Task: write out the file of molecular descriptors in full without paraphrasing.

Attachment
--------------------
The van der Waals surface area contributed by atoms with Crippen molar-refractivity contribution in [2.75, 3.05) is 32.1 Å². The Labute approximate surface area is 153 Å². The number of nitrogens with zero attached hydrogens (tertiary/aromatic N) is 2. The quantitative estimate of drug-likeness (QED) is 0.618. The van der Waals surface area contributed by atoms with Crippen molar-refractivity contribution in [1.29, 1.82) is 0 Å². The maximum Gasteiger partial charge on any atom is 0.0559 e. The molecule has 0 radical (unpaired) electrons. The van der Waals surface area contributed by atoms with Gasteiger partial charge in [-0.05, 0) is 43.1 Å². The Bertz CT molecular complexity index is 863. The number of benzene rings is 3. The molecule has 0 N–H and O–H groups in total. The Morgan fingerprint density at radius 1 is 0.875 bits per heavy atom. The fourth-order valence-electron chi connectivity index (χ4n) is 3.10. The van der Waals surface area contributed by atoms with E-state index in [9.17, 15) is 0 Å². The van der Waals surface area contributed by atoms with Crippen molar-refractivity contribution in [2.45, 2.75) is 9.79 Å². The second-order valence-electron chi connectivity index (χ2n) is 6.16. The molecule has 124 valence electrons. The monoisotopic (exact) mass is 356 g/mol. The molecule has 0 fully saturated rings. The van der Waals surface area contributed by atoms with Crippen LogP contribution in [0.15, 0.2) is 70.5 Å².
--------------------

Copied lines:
The van der Waals surface area contributed by atoms with Crippen molar-refractivity contribution in [2.75, 3.05) is 32.1 Å². The Labute approximate surface area is 153 Å². The number of nitrogens with zero attached hydrogens (tertiary/aromatic N) is 2. The quantitative estimate of drug-likeness (QED) is 0.618. The van der Waals surface area contributed by atoms with Crippen molar-refractivity contribution in [1.29, 1.82) is 0 Å². The maximum Gasteiger partial charge on any atom is 0.0559 e. The molecule has 0 radical (unpaired) electrons. The van der Waals surface area contributed by atoms with Gasteiger partial charge in [-0.05, 0) is 43.1 Å². The Bertz CT molecular complexity index is 863. The number of benzene rings is 3. The molecule has 0 N–H and O–H groups in total. The Morgan fingerprint density at radius 1 is 0.875 bits per heavy atom. The fourth-order valence-electron chi connectivity index (χ4n) is 3.10. The van der Waals surface area contributed by atoms with E-state index in [9.17, 15) is 0 Å². The van der Waals surface area contributed by atoms with Crippen molar-refractivity contribution in [2.45, 2.75) is 9.79 Å². The second-order valence-electron chi connectivity index (χ2n) is 6.16. The molecule has 124 valence electrons. The monoisotopic (exact) mass is 356 g/mol. The molecule has 0 fully saturated rings. The van der Waals surface area contributed by atoms with Crippen LogP contribution in [0.15, 0.2) is 70.5 Å².